Renewable energy, pollution reduction and eradication, and other green technologies have been an important investment arena for Chinese companies in the U.S. and for American firms in China. In 2014, Boston-Power, an electric vehicle battery company, received $290 million in funding from Tianjin Municipality and Jiangsu Province to expand its factories there. GE made its biggest wind turbine sale in China in 2015 and has been working with Chinese factories to convert waste to heat. Xinjiang Goldwind, now the largest wind turbine manufacturer, has wind farms in Montana, Illinois, and just purchased the Rattlesnake project in Texas. Not all plans succeed. One proposed multibillion dollar project in Nevada collapsed in 2013 when the Chinese firm couldn't find utilities to purchase the solar power it intended to generate on 9,000 acres it bought. The recent U.S.-China pledge to meet the climate change goals of the Paris Agreement should encourage further and hopefully fruitful collaboration.

In security and human rights, major U.S. and China disagreements continue. The territorial squabbles in the East China Sea and South China Sea remain, with China's navy carrying out exercises with Russia's and the U.S. and Vietnam planning more port visits and the U.S. lifting of its ban on weapon sales to Vietnam. Admiral John Richardson, head of U.S. Naval Operations, visited Qingdao in July, saying that while friendly exchanges are good, but they will not continue unless unsafe encounters at sea cease.

Human rights organizations, editorial writers, and the U.S. government have condemned the ongoing clampdown in China, particularly the narrowing space for expression and association. China's party-state has pledged and implemented tighter controls on the press, including using extralegal means to try to restrict circulation of Chinese language books in Hong Kong. Lawyers have been a particular target of the party-state, with hundreds detained and many humiliated and sentenced to prison terms. On Thursday, Xia Lin, was sentenced to twelve years. The latest lawyer to be formally sentenced, Xia Lin was convicted of fraud, though his supporters argue he was punished for having defended a number of human rights activists and to intimidate others.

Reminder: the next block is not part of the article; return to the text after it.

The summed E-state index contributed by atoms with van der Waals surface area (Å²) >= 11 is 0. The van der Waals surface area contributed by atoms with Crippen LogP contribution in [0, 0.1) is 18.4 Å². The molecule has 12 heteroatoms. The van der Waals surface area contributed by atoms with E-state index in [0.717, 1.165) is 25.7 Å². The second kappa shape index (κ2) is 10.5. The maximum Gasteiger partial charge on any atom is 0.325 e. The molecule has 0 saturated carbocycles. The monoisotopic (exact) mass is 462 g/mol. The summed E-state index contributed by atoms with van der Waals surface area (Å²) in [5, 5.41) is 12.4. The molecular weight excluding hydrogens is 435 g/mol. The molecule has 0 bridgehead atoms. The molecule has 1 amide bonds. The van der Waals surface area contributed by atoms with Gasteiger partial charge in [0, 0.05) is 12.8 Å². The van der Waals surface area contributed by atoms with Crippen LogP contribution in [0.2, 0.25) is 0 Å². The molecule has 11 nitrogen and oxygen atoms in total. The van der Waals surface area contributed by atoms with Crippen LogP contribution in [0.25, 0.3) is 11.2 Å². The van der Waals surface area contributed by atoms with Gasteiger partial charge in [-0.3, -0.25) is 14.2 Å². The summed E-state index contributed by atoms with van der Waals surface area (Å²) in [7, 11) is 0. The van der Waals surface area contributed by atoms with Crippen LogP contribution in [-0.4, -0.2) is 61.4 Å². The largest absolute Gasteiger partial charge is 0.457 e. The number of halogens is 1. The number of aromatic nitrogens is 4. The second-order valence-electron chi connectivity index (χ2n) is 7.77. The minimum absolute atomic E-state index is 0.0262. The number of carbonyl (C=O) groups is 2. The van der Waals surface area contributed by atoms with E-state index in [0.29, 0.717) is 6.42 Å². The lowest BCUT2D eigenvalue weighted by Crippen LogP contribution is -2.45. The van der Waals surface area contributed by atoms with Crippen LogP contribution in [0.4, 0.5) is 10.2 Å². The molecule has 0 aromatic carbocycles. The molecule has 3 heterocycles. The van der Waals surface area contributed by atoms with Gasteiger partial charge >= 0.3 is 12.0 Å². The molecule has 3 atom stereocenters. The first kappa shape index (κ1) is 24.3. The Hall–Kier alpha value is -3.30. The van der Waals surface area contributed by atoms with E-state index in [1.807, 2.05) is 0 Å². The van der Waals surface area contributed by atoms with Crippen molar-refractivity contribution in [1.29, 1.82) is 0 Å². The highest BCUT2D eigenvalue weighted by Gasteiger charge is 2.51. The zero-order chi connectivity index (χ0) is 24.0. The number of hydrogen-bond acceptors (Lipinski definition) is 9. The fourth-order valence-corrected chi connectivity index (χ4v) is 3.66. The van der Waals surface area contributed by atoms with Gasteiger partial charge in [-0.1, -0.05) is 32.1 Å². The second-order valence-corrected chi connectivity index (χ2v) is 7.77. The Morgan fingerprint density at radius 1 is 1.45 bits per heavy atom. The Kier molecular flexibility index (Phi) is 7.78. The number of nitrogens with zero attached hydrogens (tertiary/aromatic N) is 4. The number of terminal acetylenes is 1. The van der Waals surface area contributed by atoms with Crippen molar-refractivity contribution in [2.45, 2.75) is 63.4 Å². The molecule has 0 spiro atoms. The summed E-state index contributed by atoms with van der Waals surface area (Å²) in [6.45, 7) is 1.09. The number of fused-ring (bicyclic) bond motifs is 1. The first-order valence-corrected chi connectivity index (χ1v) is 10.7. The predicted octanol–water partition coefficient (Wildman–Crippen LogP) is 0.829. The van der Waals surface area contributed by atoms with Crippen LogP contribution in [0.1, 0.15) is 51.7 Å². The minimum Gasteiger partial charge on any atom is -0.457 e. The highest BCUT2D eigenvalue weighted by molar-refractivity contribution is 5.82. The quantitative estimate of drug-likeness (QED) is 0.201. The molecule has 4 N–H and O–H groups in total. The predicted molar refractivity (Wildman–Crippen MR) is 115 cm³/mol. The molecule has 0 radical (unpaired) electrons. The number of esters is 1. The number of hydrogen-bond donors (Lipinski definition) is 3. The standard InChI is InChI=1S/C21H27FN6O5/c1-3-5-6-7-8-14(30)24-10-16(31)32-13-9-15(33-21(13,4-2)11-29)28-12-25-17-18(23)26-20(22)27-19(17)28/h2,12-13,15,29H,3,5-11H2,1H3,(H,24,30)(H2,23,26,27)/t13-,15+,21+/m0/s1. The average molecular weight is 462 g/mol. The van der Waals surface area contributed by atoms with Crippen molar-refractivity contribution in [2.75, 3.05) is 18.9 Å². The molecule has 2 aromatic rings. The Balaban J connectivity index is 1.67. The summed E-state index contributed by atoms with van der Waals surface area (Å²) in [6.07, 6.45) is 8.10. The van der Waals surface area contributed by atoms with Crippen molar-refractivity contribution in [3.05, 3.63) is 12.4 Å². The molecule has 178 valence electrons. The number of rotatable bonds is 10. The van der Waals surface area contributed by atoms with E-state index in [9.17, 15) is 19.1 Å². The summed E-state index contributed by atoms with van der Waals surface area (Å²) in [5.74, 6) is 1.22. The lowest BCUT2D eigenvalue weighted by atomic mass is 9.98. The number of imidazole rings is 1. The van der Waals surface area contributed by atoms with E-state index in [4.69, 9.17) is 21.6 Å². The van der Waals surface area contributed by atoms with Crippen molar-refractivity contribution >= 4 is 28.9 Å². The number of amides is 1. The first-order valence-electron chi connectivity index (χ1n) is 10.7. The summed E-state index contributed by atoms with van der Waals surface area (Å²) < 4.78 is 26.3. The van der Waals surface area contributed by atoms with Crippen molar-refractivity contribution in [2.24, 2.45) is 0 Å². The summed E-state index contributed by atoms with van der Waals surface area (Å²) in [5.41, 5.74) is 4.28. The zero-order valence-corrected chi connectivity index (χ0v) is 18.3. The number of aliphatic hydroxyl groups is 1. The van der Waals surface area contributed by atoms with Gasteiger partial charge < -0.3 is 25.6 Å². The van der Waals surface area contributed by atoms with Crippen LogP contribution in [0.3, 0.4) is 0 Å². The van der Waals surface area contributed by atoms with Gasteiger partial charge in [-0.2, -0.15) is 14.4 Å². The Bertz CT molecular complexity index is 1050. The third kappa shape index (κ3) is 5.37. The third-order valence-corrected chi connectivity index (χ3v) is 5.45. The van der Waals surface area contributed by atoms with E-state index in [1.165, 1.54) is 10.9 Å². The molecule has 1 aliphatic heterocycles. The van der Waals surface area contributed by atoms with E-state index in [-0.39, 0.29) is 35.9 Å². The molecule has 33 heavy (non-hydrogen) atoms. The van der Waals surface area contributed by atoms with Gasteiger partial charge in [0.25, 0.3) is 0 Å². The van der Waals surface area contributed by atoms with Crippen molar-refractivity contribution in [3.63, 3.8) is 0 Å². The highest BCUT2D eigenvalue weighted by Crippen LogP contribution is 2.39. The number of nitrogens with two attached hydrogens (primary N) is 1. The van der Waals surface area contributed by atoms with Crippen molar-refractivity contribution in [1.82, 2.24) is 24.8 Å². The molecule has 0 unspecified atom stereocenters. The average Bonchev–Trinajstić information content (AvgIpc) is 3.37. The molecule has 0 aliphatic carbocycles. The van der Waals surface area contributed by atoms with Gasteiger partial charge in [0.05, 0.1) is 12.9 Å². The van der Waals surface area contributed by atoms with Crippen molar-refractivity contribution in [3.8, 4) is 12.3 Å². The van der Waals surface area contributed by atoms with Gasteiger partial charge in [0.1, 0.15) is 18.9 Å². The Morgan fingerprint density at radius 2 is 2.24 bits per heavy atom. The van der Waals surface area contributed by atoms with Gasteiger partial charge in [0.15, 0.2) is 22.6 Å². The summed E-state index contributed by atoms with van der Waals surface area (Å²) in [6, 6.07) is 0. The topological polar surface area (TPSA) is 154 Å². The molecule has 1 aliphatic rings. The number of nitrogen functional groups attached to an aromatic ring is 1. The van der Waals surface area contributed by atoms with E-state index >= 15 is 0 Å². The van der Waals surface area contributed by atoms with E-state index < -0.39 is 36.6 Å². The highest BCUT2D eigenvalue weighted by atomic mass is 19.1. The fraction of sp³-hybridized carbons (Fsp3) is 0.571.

We will be talking about all these issues and more at "The China Card" conference. We hope that you will join us on Thursday. But if you can't, we hope you'll wish us well via email, Twitter and Facebook. Of course, we would be honored to receive any 10th birthday gift you'd like to send us.

Thank you for reading and for sharing Talking Points with others.

Best wishes,
The USC U.S.-China Institute
 -- a program of the Annenberg School for Communication and Journalism

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USC

 
October 13, 2016; 4-5:30 PM
USC Campus, Wallis Annenberg Hall, ANN 106
Free, please register.
Please join the USC U.S.-China Institute for a discussion with Syaru Shirley Lin to examine the divergence between the development of economic and political relations across the Taiwan Strait and the oscillation of Taiwan's cross-Strait economic policy through the interplay of national identity and economic interests.